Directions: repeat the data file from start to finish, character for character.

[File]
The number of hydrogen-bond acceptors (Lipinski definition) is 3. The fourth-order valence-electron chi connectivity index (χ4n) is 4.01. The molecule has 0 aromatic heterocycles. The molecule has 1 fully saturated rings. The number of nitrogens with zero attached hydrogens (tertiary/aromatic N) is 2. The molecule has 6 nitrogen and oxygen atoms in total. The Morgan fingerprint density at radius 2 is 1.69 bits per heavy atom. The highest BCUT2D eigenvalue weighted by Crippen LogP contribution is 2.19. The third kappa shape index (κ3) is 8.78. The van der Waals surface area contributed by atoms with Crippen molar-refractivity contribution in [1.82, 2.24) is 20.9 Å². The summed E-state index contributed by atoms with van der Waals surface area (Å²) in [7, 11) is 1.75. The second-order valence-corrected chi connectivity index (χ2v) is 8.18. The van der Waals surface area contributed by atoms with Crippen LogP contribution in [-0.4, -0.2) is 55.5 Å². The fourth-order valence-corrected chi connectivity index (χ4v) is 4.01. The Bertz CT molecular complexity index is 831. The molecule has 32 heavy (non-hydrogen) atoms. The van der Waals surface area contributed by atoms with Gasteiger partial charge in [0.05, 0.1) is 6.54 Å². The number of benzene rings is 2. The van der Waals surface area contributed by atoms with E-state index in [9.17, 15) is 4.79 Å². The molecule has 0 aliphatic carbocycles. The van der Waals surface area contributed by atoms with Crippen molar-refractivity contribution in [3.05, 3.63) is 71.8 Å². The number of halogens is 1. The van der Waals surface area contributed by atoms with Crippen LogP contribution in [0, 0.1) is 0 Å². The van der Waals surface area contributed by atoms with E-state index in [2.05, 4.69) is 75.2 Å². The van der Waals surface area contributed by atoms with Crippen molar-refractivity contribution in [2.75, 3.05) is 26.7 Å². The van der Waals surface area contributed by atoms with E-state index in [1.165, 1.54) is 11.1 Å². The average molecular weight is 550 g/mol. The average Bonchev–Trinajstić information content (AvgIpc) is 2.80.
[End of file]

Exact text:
The number of hydrogen-bond acceptors (Lipinski definition) is 3. The fourth-order valence-electron chi connectivity index (χ4n) is 4.01. The molecule has 0 aromatic heterocycles. The molecule has 1 fully saturated rings. The number of nitrogens with zero attached hydrogens (tertiary/aromatic N) is 2. The molecule has 6 nitrogen and oxygen atoms in total. The Morgan fingerprint density at radius 2 is 1.69 bits per heavy atom. The highest BCUT2D eigenvalue weighted by Crippen LogP contribution is 2.19. The third kappa shape index (κ3) is 8.78. The van der Waals surface area contributed by atoms with Crippen molar-refractivity contribution in [1.82, 2.24) is 20.9 Å². The summed E-state index contributed by atoms with van der Waals surface area (Å²) in [7, 11) is 1.75. The second-order valence-corrected chi connectivity index (χ2v) is 8.18. The van der Waals surface area contributed by atoms with Crippen LogP contribution in [-0.4, -0.2) is 55.5 Å². The fourth-order valence-corrected chi connectivity index (χ4v) is 4.01. The Bertz CT molecular complexity index is 831. The molecule has 32 heavy (non-hydrogen) atoms. The van der Waals surface area contributed by atoms with Gasteiger partial charge in [0.05, 0.1) is 6.54 Å². The number of benzene rings is 2. The van der Waals surface area contributed by atoms with E-state index in [9.17, 15) is 4.79 Å². The molecule has 0 aliphatic carbocycles. The van der Waals surface area contributed by atoms with Crippen molar-refractivity contribution in [3.05, 3.63) is 71.8 Å². The number of halogens is 1. The van der Waals surface area contributed by atoms with Crippen LogP contribution in [0, 0.1) is 0 Å². The van der Waals surface area contributed by atoms with E-state index in [2.05, 4.69) is 75.2 Å². The van der Waals surface area contributed by atoms with Crippen molar-refractivity contribution in [2.75, 3.05) is 26.7 Å². The van der Waals surface area contributed by atoms with E-state index in [1.165, 1.54) is 11.1 Å². The average molecular weight is 550 g/mol. The average Bonchev–Trinajstić information content (AvgIpc) is 2.80.